hbase-user mailing list archives

Site index · List index
Message view « Date » · « Thread »
Top « Date » · « Thread »
From "Pamecha, Abhishek" <apame...@x.com>
Subject RE: HBase table row key design question.
Date Tue, 02 Oct 2012 23:36:09 GMT
For 1. I wouldn't worry about that problem until it really happens. Just my opinion. If you
really want to solve it you will need to generate a unique id per row-key 'put' outside of
hbase [ say some hash of serverip + timestamp etc ] and append it to the end of your row key.

For 2. You can investigate bloom filters and that can help you filter out invalid rows  faster.
Also, there are way to organize names based on phonetics. You can, may be build a secondary
table in background with phonetic keys as row keys.


-----Original Message-----
From: Jason Huang [mailto:jason.huang@icare.com] 
Sent: Tuesday, October 02, 2012 2:38 PM
To: user@hbase.apache.org
Subject: Re: HBase table row key design question.

Thanks Mohammad.

The issue about phone number is that it tends to change over time and we think name and DOB
are more reliable. SSN is more unique but the issue is that we can't force the user to provide
it. Basically we have limited information that can be used.



On Tue, Oct 2, 2012 at 3:30 PM, Mohammad Tariq <dontariq@gmail.com> wrote:
> Hello Sir,
>      Although we should always try to keep the rowkey length as less 
> as possible, but still a short key that doesn't help much in faster 
> data access is also of no use. So, it totally depends on that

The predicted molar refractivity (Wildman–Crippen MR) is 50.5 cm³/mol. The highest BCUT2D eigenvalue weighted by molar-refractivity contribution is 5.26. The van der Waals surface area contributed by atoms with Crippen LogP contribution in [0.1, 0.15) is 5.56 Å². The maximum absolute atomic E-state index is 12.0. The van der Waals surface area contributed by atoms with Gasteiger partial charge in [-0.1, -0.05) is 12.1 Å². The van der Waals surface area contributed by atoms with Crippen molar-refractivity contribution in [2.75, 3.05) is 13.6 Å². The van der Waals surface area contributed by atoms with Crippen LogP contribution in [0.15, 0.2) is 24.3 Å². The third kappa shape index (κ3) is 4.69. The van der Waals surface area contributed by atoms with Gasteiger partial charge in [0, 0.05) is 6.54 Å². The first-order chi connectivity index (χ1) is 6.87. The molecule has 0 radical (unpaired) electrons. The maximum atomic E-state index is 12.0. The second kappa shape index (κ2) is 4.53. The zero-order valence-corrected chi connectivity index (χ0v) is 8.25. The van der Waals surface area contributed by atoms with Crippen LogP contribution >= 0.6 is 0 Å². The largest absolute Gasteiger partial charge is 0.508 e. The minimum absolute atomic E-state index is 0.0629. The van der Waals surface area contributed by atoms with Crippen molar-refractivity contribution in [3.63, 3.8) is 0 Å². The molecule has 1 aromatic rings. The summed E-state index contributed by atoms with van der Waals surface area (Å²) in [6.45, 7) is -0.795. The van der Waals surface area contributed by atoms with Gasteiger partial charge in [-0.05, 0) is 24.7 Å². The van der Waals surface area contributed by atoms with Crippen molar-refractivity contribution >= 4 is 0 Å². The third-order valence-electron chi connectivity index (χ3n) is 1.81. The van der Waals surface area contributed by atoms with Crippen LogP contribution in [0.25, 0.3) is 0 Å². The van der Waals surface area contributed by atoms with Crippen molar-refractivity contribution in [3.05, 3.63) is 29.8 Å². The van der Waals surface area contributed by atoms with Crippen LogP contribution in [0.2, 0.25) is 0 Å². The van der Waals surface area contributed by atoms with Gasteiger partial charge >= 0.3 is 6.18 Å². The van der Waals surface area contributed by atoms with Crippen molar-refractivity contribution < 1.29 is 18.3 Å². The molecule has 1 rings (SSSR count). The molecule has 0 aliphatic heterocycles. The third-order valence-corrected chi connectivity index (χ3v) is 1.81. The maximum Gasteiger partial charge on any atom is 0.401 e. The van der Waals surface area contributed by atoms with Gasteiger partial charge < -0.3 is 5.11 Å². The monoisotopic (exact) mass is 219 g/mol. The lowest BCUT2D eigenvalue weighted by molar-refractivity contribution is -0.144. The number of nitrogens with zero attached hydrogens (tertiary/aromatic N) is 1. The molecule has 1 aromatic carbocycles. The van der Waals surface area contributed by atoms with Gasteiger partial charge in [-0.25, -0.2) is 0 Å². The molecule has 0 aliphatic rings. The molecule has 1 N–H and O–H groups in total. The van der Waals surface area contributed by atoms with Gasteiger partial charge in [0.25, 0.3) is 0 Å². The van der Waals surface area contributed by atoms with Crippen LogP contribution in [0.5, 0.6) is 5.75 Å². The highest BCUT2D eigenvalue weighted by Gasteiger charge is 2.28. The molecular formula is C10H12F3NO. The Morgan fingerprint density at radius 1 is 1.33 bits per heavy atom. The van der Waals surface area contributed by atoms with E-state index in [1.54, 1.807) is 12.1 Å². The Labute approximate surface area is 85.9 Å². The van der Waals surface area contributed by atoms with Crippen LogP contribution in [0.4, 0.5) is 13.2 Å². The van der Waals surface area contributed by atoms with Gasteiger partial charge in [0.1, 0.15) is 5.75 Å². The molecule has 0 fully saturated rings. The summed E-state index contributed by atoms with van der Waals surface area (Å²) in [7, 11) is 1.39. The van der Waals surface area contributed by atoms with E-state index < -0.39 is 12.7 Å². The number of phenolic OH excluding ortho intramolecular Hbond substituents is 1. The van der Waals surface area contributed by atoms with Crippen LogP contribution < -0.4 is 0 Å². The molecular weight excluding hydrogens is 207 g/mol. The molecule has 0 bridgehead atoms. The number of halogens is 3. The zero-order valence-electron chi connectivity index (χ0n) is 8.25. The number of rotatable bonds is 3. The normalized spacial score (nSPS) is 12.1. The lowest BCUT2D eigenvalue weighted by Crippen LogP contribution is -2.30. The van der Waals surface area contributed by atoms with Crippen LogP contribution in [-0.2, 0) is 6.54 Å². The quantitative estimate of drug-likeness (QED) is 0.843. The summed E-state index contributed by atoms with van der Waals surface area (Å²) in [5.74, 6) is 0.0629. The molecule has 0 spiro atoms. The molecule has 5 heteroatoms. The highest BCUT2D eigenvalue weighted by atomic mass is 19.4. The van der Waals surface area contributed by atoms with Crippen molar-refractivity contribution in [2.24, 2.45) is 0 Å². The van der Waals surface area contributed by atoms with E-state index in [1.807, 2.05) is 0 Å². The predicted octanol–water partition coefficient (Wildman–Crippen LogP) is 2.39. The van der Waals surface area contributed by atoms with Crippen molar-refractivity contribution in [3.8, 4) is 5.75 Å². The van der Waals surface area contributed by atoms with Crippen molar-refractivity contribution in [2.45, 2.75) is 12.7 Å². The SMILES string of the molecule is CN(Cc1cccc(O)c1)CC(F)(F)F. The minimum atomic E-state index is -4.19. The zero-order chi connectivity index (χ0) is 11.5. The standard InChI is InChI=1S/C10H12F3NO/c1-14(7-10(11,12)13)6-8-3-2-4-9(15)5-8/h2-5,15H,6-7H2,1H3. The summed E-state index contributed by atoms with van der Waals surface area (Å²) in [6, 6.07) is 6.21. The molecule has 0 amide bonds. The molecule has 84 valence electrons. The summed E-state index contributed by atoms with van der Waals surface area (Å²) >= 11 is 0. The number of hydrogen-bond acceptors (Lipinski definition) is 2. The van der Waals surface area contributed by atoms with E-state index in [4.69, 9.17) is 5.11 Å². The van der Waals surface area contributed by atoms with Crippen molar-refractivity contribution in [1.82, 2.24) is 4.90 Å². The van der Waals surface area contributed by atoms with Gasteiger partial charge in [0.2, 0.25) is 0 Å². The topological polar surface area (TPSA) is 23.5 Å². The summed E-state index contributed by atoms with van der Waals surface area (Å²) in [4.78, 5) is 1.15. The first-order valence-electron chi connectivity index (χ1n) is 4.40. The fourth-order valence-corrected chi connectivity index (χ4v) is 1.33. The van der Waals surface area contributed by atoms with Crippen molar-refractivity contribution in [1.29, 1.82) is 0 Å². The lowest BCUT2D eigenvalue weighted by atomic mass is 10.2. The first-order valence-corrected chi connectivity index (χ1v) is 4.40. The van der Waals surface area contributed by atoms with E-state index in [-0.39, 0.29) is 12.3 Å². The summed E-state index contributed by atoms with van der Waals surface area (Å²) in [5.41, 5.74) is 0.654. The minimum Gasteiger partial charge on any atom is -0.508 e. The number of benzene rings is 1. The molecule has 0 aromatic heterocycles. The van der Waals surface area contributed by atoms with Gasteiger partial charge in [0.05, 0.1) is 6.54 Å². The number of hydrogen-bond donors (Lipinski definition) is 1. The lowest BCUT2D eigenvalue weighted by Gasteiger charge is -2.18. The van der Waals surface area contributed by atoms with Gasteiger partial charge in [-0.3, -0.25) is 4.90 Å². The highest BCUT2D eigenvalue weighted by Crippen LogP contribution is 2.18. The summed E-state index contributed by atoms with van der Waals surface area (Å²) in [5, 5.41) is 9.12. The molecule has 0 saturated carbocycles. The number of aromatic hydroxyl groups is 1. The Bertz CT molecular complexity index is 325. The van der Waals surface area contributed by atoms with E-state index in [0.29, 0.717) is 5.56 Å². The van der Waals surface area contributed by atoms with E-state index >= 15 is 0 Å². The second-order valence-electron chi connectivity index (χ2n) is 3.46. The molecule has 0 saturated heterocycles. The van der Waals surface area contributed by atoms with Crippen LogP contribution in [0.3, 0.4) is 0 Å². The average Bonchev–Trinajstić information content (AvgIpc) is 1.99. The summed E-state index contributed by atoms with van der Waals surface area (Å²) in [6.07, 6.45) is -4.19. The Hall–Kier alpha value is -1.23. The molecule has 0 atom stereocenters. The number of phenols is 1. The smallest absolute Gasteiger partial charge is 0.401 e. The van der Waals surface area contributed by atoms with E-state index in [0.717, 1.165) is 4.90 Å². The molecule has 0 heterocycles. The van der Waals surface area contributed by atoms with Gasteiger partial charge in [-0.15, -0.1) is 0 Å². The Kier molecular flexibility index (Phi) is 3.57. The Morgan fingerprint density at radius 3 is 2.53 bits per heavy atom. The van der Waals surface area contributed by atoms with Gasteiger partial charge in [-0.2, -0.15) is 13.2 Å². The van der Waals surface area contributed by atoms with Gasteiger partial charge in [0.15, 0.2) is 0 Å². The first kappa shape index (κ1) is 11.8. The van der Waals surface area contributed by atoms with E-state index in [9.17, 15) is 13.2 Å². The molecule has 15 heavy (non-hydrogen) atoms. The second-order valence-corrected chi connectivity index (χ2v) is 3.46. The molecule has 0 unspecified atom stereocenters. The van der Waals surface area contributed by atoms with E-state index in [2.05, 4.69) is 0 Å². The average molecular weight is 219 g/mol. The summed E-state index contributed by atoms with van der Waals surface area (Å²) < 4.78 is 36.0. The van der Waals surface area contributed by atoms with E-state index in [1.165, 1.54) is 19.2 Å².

> particular use case. However, in your case, how about using "phone number" as the rowkey??
> Since it is always unique, you will always get the correct result with 
> much shorter rowkey. It's just that in this case you will have to ask 
> for the user's phone number instead of name and DOB.
> Regards,
>     Mohammad Tariq
> On Tue, Oct 2, 2012 at 7:58 PM, Jason Huang <jason.huang@icare.com> wrote:
>> Hello,
>> I am designing a HBase table for users and hope to get some 
>> suggestions for my row key design. Thanks...
>> This user table will have columns which include user information such 
>> as names, birthday, gender, address, phone number, etc... The first 
>> time user comes to us we will ask all these information and we should 
>> generate a new row in the table with a unique row key. The next time 
>> the same user comes in again we will ask for his/her names and 
>> birthday and our application should quickly get the row(s) in the 
>> table which meets the name and birthday provided.
>> Here is what I am thinking as row key:
>> {first 6 digit of user's first name}_{first 6 digit of user's last 
>> name}_{birthday in MMDDYYYY}_{timestamp when user comes in for the 
>> first time}
>> However, I see a few questions from this row key:
>> (1) Although it is not very likely but there could be some small 
>> chances that two users with same name and birthday came in at the 
>> same day. And the two requests to generate new user came at the same 
>> time (the timestamps were defined in the HTable API and happened to 
>> be of the same value before calling the put method). This means the 
>> row key design above won't guarantee a unique row key. Any 
>> suggestions on how to modify it and ensure a unique ID?
>> (2) Sometimes we will only have part of user's first name and/or last 
>> name. In that case, we will need to perform a scan and return 
>> multiple matches to the client. To avoid scanning the whole table, if 
>> we have user's first name, we can set start/stop row accordingly. But 
>> then if we only have user's last name, we can't set up a good start/stop row.
>> What's even worse, if the user provides a "sounds-like" first or last 
>> name, then our scan won't be able to return good possible matches.
>> Does anyone ever use names as part of the row key and encounter this 
>> type of issue?
>> (3) The row key seems to be long (30+ chars), will this affect our 
>> read/write performance? Maybe it will increase the storage a bit (say 
>> we have 3 million rows per month)? In other words, does the length of 
>> the row key matter a lot?
>> thanks!
>> Jason

View raw message